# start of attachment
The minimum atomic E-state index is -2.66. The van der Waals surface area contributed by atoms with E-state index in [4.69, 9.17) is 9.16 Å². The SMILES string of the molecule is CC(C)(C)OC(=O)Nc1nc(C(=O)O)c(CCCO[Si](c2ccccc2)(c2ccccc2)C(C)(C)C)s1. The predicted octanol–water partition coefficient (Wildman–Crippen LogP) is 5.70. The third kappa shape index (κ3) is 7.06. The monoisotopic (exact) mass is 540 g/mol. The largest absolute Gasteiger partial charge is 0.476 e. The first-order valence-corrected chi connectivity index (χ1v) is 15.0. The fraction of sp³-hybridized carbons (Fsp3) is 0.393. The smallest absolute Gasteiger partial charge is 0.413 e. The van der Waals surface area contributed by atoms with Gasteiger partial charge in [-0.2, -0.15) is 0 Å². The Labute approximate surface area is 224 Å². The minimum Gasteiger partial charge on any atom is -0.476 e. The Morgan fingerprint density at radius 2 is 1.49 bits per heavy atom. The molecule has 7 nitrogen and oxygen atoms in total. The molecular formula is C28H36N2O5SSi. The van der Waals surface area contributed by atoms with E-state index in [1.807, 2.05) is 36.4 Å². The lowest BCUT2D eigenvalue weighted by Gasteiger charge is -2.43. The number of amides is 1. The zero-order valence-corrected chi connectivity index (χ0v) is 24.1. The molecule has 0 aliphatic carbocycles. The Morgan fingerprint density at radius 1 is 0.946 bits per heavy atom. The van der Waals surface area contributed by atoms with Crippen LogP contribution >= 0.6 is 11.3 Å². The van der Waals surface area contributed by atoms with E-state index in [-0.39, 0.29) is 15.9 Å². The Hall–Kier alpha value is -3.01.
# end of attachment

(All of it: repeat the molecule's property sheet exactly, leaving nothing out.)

The minimum atomic E-state index is -2.66. The van der Waals surface area contributed by atoms with E-state index in [4.69, 9.17) is 9.16 Å². The SMILES string of the molecule is CC(C)(C)OC(=O)Nc1nc(C(=O)O)c(CCCO[Si](c2ccccc2)(c2ccccc2)C(C)(C)C)s1. The predicted octanol–water partition coefficient (Wildman–Crippen LogP) is 5.70. The third kappa shape index (κ3) is 7.06. The monoisotopic (exact) mass is 540 g/mol. The largest absolute Gasteiger partial charge is 0.476 e. The first-order valence-corrected chi connectivity index (χ1v) is 15.0. The fraction of sp³-hybridized carbons (Fsp3) is 0.393. The smallest absolute Gasteiger partial charge is 0.413 e. The van der Waals surface area contributed by atoms with Gasteiger partial charge in [-0.2, -0.15) is 0 Å². The Labute approximate surface area is 224 Å². The minimum Gasteiger partial charge on any atom is -0.476 e. The Morgan fingerprint density at radius 2 is 1.49 bits per heavy atom. The molecule has 7 nitrogen and oxygen atoms in total. The molecular formula is C28H36N2O5SSi. The van der Waals surface area contributed by atoms with E-state index in [1.807, 2.05) is 36.4 Å². The lowest BCUT2D eigenvalue weighted by Gasteiger charge is -2.43. The number of amides is 1. The zero-order valence-corrected chi connectivity index (χ0v) is 24.1. The molecule has 0 aliphatic carbocycles. The Morgan fingerprint density at radius 1 is 0.946 bits per heavy atom. The van der Waals surface area contributed by atoms with Crippen LogP contribution >= 0.6 is 11.3 Å². The van der Waals surface area contributed by atoms with E-state index in [-0.39, 0.29) is 15.9 Å². The Hall–Kier alpha value is -3.01.